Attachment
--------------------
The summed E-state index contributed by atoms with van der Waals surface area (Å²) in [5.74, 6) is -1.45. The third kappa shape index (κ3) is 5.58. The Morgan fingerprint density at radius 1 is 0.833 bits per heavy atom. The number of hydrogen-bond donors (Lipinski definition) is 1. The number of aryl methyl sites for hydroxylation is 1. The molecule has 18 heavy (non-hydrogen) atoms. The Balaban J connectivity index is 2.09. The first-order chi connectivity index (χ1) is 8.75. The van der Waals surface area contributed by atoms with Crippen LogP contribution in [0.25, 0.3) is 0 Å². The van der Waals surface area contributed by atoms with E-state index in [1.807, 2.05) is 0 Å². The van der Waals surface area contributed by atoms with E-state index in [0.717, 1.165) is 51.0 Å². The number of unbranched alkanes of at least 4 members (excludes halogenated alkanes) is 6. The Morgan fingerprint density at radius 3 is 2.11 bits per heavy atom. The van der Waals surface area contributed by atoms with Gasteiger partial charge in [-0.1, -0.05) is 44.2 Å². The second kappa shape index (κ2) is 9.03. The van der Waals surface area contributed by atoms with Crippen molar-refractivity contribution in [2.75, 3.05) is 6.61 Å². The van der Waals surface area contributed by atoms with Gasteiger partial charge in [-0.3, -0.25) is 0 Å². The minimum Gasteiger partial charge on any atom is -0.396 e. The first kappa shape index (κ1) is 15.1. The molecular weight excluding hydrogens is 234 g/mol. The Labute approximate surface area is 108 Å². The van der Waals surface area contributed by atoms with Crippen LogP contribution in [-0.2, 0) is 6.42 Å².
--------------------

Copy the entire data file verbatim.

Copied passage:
The summed E-state index contributed by atoms with van der Waals surface area (Å²) in [5.74, 6) is -1.45. The third kappa shape index (κ3) is 5.58. The Morgan fingerprint density at radius 1 is 0.833 bits per heavy atom. The number of hydrogen-bond donors (Lipinski definition) is 1. The number of aryl methyl sites for hydroxylation is 1. The molecule has 18 heavy (non-hydrogen) atoms. The Balaban J connectivity index is 2.09. The first-order chi connectivity index (χ1) is 8.75. The van der Waals surface area contributed by atoms with Crippen LogP contribution in [0.25, 0.3) is 0 Å². The van der Waals surface area contributed by atoms with E-state index in [1.807, 2.05) is 0 Å². The van der Waals surface area contributed by atoms with E-state index in [0.717, 1.165) is 51.0 Å². The number of unbranched alkanes of at least 4 members (excludes halogenated alkanes) is 6. The Morgan fingerprint density at radius 3 is 2.11 bits per heavy atom. The van der Waals surface area contributed by atoms with Gasteiger partial charge in [-0.1, -0.05) is 44.2 Å². The second kappa shape index (κ2) is 9.03. The van der Waals surface area contributed by atoms with Crippen molar-refractivity contribution in [2.75, 3.05) is 6.61 Å². The van der Waals surface area contributed by atoms with Gasteiger partial charge in [-0.3, -0.25) is 0 Å². The minimum Gasteiger partial charge on any atom is -0.396 e. The first kappa shape index (κ1) is 15.1. The molecular weight excluding hydrogens is 234 g/mol. The Labute approximate surface area is 108 Å². The van der Waals surface area contributed by atoms with Crippen LogP contribution in [-0.2, 0) is 6.42 Å².